Updated from 4:43 p.m. EST
For once, the optimists on Wall Street won't be disappointed. Delivering its latest financial results,
not only met Wall Street's estimates on the nose, it also gave guidance that's exactly on target with current projections for the quarter now under way. That's a rarity at a time when technology analysts routinely slash profit outlooks after earnings reports.
Yet investors, proving themselves a surly bunch who've come to take Dell's gains for granted, quickly knocked the stock off the 52-week high of $30.94 that it reached in Thursday's trading. After it released results, shares slid 88 cents, or 2.84%, to $30.06.
Dell posted fiscal third-quarter sales of $9.1 billion, up nearly 10% sequentially and 22% above year-ago levels.
Net income totaled $561 million, or 21 cents a share, in line with the upwardly revised projection Dell issued Oct. 1. Profit rose 31% from the same quarter last year.
Dell said it notched a 28% year-over-year rise in overall product shipments compared with a 2% increase for the rest of the industry.
At 9.9% of revenue, operating expenses were the lowest ever, according to the company. Dell said its operating profit of $758 million was up 39% from a year ago, helped along by cost reductions, an improved mix of products and services, and lower component costs. Operating margins rose 30 basis points sequentially.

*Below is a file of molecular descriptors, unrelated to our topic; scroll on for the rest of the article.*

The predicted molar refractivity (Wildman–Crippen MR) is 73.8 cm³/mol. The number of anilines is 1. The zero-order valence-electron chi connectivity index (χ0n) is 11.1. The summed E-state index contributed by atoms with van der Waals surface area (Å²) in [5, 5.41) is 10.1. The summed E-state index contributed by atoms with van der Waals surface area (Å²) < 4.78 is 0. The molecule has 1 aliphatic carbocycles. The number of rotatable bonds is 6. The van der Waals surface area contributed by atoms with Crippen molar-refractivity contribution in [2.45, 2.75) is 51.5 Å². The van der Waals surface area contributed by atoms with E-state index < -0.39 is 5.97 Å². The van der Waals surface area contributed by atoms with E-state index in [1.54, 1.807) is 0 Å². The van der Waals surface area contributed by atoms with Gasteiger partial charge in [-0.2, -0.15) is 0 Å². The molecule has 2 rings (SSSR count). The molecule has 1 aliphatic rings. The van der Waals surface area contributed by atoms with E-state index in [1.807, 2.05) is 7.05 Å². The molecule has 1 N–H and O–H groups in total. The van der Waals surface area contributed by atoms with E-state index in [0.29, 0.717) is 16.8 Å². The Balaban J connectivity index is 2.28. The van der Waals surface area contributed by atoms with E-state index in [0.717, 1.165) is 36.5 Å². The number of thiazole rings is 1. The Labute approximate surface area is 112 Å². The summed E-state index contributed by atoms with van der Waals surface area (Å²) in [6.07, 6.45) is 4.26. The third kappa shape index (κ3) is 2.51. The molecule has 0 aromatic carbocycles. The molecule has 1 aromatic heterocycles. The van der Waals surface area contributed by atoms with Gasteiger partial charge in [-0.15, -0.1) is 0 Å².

For its fiscal fourth quarter now under way, Dell projects earnings of 23 cents a share on sales of $9.7 billion, exactly in line with Wall Street expectations. That outlook assumes sequential revenue growth of about 7%.
Profit could reach as high as 24 cents a share if the market were to grow a little faster and if Dell scores better-than-expected improvements in operating expenses and cost management, said Chief Operating Officer Kevin Rollins on the conference call.
But Dell also faces downside risks, Rollins said. As its consumer business has grown, more of its sales come from lower-margin products. Dell's consumer sales grew 32% sequentially and are up 35% over last year. But in the most recent quarter, strong growth in consumer desktop PCs put pressure on average selling prices, which slid 3% sequentially, Rollins acknowledged.
In another challenge to revenues, H-P could continue its aggressive pricing on low-end consumer goods, forcing Dell to discount its own products.
Fourth-quarter company shipments are expected to increase about 10% from the third quarter, marking a 23% gain from the year-ago period.
In its release, Dell trumpeted its new No. 1 spot in PC market share, which it achieved within the quarter by unseating H-P. "The direction of customers toward standards-based computing is obvious," said CEO Michael Dell in a prepared statement.
On the call, Rollins said the company has more than doubled the pace at which it's gaining share to about 0.7 points per quarter across its products. Rollins said each percentage point of share gain is worth an estimated $2 billion in annual revenue.
The company also said it had repurchased 13 million shares during the quarter at a cost of $594 million.